The growing number of electric vehicles (EV) on the road may present challenges for the country’s infrastructure (roads) that according to Cadmus, can be addressed through smart planning and thoughtful policy.
A report released in June 2015 by the Federal Highway Research Association (FHWA) based on Cadmus research, Feasibility and Implications of Electric Vehicle (EV) Deployment and Infrastructure Development, is the first comprehensive examination of EVs undertaken by FHWA. Cadmus’Damon Fordham directed the research team, and John Norris of Ricardo-AEA led the technical analysis, with support from Good Company, Eastern Research Group (ERG), and independent consultants Mark Stout and Doug Tindall.
The project kicked off with an extensive literature review, a series of expert interviews and a forum that included more than 50 EV, transportation and auto industry experts. The team conducted an analysis of the potential deployment of EVs in the United States and the potential impact on the mission of FHWA. The results of the research will be used to aid transportation agencies at the national, state, and local level in understanding how to prepare for the future financial implications, safety planning, and infrastructure development needs associated with EVs.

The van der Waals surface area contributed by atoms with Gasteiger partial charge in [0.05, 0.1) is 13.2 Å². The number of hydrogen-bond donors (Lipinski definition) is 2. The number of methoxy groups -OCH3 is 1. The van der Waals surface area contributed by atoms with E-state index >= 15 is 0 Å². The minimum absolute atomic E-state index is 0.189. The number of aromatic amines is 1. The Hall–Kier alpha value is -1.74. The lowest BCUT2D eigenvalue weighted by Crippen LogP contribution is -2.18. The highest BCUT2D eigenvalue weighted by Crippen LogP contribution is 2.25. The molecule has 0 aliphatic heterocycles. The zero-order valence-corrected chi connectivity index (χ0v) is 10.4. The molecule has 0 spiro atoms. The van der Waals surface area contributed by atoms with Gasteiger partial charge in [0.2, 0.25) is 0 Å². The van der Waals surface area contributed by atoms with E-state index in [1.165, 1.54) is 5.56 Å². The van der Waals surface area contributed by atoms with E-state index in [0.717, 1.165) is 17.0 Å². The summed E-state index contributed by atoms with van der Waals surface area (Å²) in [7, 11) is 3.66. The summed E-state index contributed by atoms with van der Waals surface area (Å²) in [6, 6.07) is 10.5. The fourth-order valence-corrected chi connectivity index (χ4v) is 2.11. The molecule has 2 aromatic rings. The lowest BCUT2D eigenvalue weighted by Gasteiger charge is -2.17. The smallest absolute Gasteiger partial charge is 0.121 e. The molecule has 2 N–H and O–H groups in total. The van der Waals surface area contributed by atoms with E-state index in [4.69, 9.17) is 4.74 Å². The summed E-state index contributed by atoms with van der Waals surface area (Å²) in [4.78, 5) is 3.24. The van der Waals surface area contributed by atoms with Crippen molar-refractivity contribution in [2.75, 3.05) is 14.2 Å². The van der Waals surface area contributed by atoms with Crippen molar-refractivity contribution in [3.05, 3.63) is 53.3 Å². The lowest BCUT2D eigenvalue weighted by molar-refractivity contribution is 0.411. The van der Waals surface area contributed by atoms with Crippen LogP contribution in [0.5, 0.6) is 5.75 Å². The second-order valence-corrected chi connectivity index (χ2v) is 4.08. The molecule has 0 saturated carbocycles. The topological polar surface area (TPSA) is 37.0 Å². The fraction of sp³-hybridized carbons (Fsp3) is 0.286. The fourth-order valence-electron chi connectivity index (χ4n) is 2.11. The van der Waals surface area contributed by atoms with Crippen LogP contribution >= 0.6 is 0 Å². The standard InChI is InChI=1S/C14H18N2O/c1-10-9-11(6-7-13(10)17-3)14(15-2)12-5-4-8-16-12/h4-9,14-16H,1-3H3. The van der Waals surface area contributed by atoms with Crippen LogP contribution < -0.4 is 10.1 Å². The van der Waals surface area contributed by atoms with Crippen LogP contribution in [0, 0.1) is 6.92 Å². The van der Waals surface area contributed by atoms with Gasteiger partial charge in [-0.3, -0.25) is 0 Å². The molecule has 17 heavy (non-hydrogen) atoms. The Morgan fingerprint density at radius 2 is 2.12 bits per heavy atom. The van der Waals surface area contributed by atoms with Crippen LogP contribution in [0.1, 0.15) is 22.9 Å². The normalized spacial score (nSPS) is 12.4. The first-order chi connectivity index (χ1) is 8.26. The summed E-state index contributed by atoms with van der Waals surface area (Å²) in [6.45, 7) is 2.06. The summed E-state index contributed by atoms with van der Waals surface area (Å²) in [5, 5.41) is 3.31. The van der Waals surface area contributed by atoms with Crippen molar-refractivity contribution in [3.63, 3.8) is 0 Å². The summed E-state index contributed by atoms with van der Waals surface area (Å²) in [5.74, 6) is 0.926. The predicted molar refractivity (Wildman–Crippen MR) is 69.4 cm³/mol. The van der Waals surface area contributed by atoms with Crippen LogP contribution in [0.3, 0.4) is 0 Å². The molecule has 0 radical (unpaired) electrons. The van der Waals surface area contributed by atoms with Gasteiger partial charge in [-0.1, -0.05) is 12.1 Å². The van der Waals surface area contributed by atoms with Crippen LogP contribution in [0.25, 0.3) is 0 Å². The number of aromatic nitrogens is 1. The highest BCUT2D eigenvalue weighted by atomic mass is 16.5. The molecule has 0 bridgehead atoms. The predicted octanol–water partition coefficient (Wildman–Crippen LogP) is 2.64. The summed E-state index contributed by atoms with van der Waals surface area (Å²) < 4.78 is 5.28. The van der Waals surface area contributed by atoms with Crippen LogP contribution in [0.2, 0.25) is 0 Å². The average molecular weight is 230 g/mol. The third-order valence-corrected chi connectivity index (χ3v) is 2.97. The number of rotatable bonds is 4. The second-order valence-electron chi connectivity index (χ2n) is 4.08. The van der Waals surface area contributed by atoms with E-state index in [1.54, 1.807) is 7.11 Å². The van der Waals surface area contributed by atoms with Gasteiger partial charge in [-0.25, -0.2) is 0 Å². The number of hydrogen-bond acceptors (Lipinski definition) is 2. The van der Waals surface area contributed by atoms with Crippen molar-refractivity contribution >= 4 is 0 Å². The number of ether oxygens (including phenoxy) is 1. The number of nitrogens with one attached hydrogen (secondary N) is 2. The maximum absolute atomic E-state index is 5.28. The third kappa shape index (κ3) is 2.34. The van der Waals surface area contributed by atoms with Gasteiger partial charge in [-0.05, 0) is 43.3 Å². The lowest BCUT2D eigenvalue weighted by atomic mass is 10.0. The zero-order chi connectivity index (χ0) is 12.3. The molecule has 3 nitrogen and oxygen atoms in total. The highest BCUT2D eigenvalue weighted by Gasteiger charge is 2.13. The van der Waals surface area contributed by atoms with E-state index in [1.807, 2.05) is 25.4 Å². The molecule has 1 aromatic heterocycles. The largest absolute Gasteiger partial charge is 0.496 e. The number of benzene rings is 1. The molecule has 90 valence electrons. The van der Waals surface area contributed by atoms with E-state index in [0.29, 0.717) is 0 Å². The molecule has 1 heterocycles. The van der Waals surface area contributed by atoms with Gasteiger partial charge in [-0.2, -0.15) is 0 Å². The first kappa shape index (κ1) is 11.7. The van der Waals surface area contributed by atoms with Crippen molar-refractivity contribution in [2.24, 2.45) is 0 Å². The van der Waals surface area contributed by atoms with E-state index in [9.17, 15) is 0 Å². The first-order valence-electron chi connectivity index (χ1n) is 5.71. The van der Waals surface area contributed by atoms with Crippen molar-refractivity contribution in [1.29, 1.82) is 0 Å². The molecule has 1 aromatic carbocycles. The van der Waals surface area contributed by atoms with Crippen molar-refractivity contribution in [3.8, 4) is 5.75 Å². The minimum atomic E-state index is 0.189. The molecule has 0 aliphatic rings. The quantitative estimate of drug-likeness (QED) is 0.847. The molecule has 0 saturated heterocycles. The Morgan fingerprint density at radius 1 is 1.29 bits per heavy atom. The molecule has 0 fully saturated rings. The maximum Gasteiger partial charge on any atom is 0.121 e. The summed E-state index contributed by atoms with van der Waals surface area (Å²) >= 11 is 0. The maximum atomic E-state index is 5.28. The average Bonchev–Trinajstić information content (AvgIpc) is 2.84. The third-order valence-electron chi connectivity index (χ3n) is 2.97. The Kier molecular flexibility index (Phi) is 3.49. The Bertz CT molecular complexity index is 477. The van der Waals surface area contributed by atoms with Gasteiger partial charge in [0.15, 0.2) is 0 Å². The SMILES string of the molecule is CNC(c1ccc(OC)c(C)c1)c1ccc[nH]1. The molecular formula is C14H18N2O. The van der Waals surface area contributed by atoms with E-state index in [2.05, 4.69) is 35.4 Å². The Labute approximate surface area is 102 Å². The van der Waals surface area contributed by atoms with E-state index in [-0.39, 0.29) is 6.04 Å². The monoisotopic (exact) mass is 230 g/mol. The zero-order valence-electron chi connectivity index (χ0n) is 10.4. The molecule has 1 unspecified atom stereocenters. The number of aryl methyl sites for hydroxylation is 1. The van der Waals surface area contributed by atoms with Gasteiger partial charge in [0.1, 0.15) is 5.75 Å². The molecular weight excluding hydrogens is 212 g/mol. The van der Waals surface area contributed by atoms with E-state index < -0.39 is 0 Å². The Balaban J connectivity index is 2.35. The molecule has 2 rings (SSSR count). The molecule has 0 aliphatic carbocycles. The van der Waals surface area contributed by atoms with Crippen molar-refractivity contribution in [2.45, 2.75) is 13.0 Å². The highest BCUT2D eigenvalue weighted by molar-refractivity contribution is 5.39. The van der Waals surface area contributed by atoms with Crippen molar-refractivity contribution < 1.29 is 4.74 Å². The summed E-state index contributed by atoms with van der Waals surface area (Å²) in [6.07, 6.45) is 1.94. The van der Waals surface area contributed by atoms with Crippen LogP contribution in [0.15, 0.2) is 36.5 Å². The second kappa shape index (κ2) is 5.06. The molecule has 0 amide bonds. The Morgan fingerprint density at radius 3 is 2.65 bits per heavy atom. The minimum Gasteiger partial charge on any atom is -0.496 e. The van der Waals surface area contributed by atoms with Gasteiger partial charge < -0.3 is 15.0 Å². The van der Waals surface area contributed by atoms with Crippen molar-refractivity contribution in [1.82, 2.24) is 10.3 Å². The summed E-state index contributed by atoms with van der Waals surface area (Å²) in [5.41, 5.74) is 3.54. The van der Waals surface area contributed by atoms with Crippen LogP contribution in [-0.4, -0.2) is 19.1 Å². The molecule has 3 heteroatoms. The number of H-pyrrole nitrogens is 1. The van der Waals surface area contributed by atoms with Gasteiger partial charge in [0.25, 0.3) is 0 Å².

“The analysis was eye-opening,” said Fordham. “For example, one key finding was that—even at the highest deployment levels we considered—the future impact of EVs on gas tax revenues is a small fraction of the impact of existing federal fuel efficiency regulations.”
Cadmus has found that many states have already begun implementing policies to support the increasing use of EVs. For example, In Washington state, a financial modeling tool developed by Cadmus will soon be helping facilitate expansion of the state’s EV charging infrastructure. A recently passed state law establishing funding for public-private EV infrastructure partnerships directs potential EV charging infrastructure developers to the tool, which Cadmus created to inform policy recommendations made by the Center for Climate and Energy Solutions (C2ES). The tool allows users to easily evaluate the business case for a proposed EV charging installation from both public and private sector perspectives.